I just imbibed an angry blender set to “pulse”.
Even now, the words of the Roman poet Horace, resound: “Mix a little foolishness with your serious plans. It is lovely to be silly at the right moment.” Every time I try one of the barking mad overproof 151 rums, these words come to me, because all I can think is that some mischievous guy in a lab somewhere is happily whipping up these rums like Professor Snape in his dungeon. Surely there is little reason for rums this powerful to exist, but exist they do, and just like all those crazies who eat suicide wings by the cartload, I’m drawn to them like a rice-eating mongrel to the outhouse – gotta see what’s in there, why people constantly troop in and out, even if there’s a risk I might fall in.
Cavalier 151 is one of the select entries into the pantheon of 75.5% overproofs made by companies as diverse as J. Wray, Tilambic, Bermudez, Bacardi and Lemon Hart…and a few other rums even stronger than that*. Honestly, there’s not really much point to reviewing one of these from the perspective of advising a drinker whether to have it neat or not, and what its mouthfeel compares to. These porn-inspired liquid codpieces are made for local markets, or for cocktails which channel a Transformer on crack – not for more casual imbibers.
The Cavalier is from the same outfit that produced the English Harbour series of rums as well as the long-out-of-production Cavalier 1981 . It’s a straw coloured rum distilled from fermented molasses, and aged at least 2 years in used American bourbon barrels.
Some of that ageing shows in the initial profile (I let the glass sit down for about half an hour before approaching it). Yes it had some of the fierce, stabbing medicine-like reek of almost pure alcohol; it also had an appealing kind of creaminess to it, with a vague background of fruits and berries (blackberries, soft blackcurrants and the sharper spiciness of red ones), some faint vanilla…it was more than I was expecting, to be honest. If tamed, I could almost sense the aged English Harbour expressions coiling behind.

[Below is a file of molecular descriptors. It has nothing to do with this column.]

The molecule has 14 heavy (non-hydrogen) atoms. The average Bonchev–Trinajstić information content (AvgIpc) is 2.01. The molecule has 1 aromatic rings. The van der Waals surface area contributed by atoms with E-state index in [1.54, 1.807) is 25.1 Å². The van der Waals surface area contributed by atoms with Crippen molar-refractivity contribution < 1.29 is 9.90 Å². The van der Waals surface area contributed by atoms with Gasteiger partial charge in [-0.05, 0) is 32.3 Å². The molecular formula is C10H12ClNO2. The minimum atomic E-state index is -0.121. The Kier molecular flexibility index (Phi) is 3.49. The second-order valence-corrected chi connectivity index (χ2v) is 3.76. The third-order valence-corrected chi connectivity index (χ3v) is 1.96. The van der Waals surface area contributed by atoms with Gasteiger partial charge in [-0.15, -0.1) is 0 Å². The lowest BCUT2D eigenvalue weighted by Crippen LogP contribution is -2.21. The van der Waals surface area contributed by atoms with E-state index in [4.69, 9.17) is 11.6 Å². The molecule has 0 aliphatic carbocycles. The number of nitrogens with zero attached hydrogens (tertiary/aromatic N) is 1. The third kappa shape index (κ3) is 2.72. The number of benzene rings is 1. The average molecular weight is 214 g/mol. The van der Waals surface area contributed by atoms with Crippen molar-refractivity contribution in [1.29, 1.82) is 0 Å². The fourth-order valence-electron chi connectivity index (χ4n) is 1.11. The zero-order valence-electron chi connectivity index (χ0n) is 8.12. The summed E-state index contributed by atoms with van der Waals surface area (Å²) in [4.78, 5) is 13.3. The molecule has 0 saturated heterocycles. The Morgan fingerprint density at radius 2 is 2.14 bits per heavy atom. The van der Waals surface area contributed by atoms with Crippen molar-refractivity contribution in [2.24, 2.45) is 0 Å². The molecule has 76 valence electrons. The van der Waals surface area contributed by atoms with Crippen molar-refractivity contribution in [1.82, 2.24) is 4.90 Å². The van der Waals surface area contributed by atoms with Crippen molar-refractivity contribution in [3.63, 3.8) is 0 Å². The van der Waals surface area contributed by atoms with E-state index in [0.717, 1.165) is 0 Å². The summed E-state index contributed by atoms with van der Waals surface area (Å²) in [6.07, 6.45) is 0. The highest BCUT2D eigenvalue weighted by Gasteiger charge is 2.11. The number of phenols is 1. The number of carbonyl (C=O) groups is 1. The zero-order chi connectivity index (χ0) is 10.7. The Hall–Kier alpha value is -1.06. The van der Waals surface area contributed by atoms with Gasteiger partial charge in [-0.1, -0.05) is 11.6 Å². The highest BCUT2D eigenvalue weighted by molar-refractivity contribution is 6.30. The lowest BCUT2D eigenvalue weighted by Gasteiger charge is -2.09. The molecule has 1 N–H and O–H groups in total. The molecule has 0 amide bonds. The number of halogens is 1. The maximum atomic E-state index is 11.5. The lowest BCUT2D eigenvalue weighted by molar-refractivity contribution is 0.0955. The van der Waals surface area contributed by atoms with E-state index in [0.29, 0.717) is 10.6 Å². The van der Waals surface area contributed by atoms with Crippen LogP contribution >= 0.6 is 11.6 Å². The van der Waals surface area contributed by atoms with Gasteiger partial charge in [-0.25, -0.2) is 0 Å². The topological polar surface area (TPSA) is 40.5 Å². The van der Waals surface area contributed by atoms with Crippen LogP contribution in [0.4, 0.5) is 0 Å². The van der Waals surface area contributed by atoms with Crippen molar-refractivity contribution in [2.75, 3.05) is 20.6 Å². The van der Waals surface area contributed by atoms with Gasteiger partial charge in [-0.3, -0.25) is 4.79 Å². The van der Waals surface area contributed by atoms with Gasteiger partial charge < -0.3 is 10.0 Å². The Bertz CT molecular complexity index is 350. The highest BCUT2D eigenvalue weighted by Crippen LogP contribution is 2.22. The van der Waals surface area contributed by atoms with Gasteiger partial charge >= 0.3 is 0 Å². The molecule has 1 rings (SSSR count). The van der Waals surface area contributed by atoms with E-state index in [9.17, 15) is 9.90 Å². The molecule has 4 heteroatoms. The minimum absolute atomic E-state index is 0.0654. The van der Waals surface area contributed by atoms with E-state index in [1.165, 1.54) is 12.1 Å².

As we might expect, on the palate, the thing turned feral. I know the label says it’s a “refined and mellow rum” but if you believe that, then I have some low tide real estate you really should look at. It was deep and hot and spicy to a fault, and care had to be taken not to take too large a sip lest my my gums fell out. The heat and power of this overproof were, as with most others, its undoing as a neat spirit. First neat and then with water, I sensed muted flavours of vanilla, leather, some smoke, caramel, butter cookies, all wound around with coconut shavings, followed by more black-currants and blackberries – they were just all so faint, and the heat so intense, that it made picking things out something of a lost cause, as it more felt like I had just swallowed the freshly stropped shaving razors of the Almighty. No issues with the finish – long, long, long, hot and spicy, with a last sharp puff of coconut and biscuits left behind to mingle with some vanilla.
So, yeah, of course it’s a little unrefined. With that much alcohol in the liquid, there ain’t a whole lot of space left over for the finer things. Yet flavours were indeed there, however mild and overawed by the raw booze…and they were very nice when I spotted them. It supports my contention that overproofs as a whole are meant for deep and massive mixed drinks, barflies and bartenders and lovers of the Tiki, and not so much for any kind of snooty tasting. They may be more throwaway efforts than serious exemplars of the blenders’ arcane arts, but in that very unsophistication lies their attraction (that, and some bitchin’ cocktails).
I would suggest that’s more than enough foolishness to get us all through a season of silliness or two. And it’ll put a ridiculous smile on our faces for sure. That alone might make such a bottle worth buying.
As far as I know, rums stronger than the more common 151s are: